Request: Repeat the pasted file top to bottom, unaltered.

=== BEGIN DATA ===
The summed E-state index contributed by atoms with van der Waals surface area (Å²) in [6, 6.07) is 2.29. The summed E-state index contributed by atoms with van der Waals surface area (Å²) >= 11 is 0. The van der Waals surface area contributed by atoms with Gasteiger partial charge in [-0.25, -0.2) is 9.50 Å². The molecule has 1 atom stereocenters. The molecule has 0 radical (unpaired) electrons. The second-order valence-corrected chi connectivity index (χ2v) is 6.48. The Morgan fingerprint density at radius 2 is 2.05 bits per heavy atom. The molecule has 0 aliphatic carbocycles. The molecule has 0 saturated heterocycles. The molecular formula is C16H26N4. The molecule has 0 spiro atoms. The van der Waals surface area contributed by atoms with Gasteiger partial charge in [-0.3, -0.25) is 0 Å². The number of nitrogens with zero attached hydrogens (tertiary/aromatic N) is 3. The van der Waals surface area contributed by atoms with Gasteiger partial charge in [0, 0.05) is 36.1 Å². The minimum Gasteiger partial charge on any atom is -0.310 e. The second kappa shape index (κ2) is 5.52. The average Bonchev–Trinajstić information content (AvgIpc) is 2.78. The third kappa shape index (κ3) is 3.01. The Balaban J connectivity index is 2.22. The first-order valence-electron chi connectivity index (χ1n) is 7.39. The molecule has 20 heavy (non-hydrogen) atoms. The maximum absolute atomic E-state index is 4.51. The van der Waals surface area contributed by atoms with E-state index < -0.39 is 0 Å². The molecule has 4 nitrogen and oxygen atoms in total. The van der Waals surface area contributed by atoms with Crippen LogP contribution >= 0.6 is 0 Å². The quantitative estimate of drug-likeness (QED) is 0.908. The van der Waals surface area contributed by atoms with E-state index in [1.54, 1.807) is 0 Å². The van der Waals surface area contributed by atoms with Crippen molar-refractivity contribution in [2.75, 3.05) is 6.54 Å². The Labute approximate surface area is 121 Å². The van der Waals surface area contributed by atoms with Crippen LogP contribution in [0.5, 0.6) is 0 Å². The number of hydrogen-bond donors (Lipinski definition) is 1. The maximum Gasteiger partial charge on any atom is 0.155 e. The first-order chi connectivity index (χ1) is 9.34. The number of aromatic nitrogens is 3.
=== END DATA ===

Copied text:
The summed E-state index contributed by atoms with van der Waals surface area (Å²) in [6, 6.07) is 2.29. The summed E-state index contributed by atoms with van der Waals surface area (Å²) >= 11 is 0. The van der Waals surface area contributed by atoms with Gasteiger partial charge in [-0.25, -0.2) is 9.50 Å². The molecule has 1 atom stereocenters. The molecule has 0 radical (unpaired) electrons. The second-order valence-corrected chi connectivity index (χ2v) is 6.48. The Morgan fingerprint density at radius 2 is 2.05 bits per heavy atom. The molecule has 0 aliphatic carbocycles. The molecule has 0 saturated heterocycles. The molecular formula is C16H26N4. The molecule has 0 spiro atoms. The van der Waals surface area contributed by atoms with Gasteiger partial charge in [-0.3, -0.25) is 0 Å². The number of nitrogens with zero attached hydrogens (tertiary/aromatic N) is 3. The van der Waals surface area contributed by atoms with Gasteiger partial charge in [0, 0.05) is 36.1 Å². The minimum Gasteiger partial charge on any atom is -0.310 e. The second kappa shape index (κ2) is 5.52. The average Bonchev–Trinajstić information content (AvgIpc) is 2.78. The third kappa shape index (κ3) is 3.01. The Balaban J connectivity index is 2.22. The first-order valence-electron chi connectivity index (χ1n) is 7.39. The molecule has 20 heavy (non-hydrogen) atoms. The maximum absolute atomic E-state index is 4.51. The van der Waals surface area contributed by atoms with E-state index < -0.39 is 0 Å². The molecule has 4 nitrogen and oxygen atoms in total. The van der Waals surface area contributed by atoms with Crippen LogP contribution >= 0.6 is 0 Å². The quantitative estimate of drug-likeness (QED) is 0.908. The van der Waals surface area contributed by atoms with E-state index in [1.54, 1.807) is 0 Å². The van der Waals surface area contributed by atoms with Crippen molar-refractivity contribution in [2.75, 3.05) is 6.54 Å². The Labute approximate surface area is 121 Å². The van der Waals surface area contributed by atoms with Crippen LogP contribution in [0.5, 0.6) is 0 Å². The number of hydrogen-bond donors (Lipinski definition) is 1. The maximum Gasteiger partial charge on any atom is 0.155 e. The first-order chi connectivity index (χ1) is 9.34. The number of aromatic nitrogens is 3.